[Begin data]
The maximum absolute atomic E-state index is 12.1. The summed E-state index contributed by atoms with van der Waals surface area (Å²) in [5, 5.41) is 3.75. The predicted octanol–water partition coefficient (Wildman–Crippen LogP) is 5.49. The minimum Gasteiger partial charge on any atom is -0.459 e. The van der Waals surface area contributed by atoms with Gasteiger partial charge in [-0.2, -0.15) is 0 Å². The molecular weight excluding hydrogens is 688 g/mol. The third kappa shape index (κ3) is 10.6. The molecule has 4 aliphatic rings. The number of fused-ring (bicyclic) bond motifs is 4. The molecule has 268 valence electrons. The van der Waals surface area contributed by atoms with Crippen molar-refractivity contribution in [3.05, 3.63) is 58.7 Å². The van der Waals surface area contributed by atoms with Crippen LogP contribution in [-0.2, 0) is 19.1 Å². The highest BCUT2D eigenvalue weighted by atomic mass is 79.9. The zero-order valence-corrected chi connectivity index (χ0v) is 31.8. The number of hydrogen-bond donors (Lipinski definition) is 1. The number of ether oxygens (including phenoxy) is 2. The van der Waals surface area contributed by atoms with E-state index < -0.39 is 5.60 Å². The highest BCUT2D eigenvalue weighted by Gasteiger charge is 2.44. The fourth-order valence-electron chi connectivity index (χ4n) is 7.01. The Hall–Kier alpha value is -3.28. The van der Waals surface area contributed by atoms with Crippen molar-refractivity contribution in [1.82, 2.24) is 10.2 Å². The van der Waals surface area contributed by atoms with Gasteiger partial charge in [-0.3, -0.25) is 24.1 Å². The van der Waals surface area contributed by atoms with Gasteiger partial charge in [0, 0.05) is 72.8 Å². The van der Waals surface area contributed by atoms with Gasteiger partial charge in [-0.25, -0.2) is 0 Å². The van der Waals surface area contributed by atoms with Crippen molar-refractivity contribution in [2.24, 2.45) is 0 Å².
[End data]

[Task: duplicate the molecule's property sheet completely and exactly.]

The maximum absolute atomic E-state index is 12.1. The summed E-state index contributed by atoms with van der Waals surface area (Å²) in [5, 5.41) is 3.75. The predicted octanol–water partition coefficient (Wildman–Crippen LogP) is 5.49. The minimum Gasteiger partial charge on any atom is -0.459 e. The van der Waals surface area contributed by atoms with Gasteiger partial charge in [-0.2, -0.15) is 0 Å². The molecular weight excluding hydrogens is 688 g/mol. The third kappa shape index (κ3) is 10.6. The molecule has 4 aliphatic rings. The number of fused-ring (bicyclic) bond motifs is 4. The molecule has 268 valence electrons. The van der Waals surface area contributed by atoms with Crippen molar-refractivity contribution in [3.05, 3.63) is 58.7 Å². The van der Waals surface area contributed by atoms with Crippen LogP contribution in [-0.2, 0) is 19.1 Å². The highest BCUT2D eigenvalue weighted by atomic mass is 79.9. The zero-order valence-corrected chi connectivity index (χ0v) is 31.8. The number of hydrogen-bond donors (Lipinski definition) is 1. The number of ether oxygens (including phenoxy) is 2. The van der Waals surface area contributed by atoms with E-state index < -0.39 is 5.60 Å². The highest BCUT2D eigenvalue weighted by Gasteiger charge is 2.44. The fourth-order valence-electron chi connectivity index (χ4n) is 7.01. The Hall–Kier alpha value is -3.28. The van der Waals surface area contributed by atoms with Crippen molar-refractivity contribution in [1.82, 2.24) is 10.2 Å². The van der Waals surface area contributed by atoms with Gasteiger partial charge in [-0.3, -0.25) is 24.1 Å². The van der Waals surface area contributed by atoms with Gasteiger partial charge in [0, 0.05) is 72.8 Å². The van der Waals surface area contributed by atoms with Gasteiger partial charge in [-0.25, -0.2) is 0 Å². The van der Waals surface area contributed by atoms with Crippen molar-refractivity contribution in [2.24, 2.45) is 0 Å².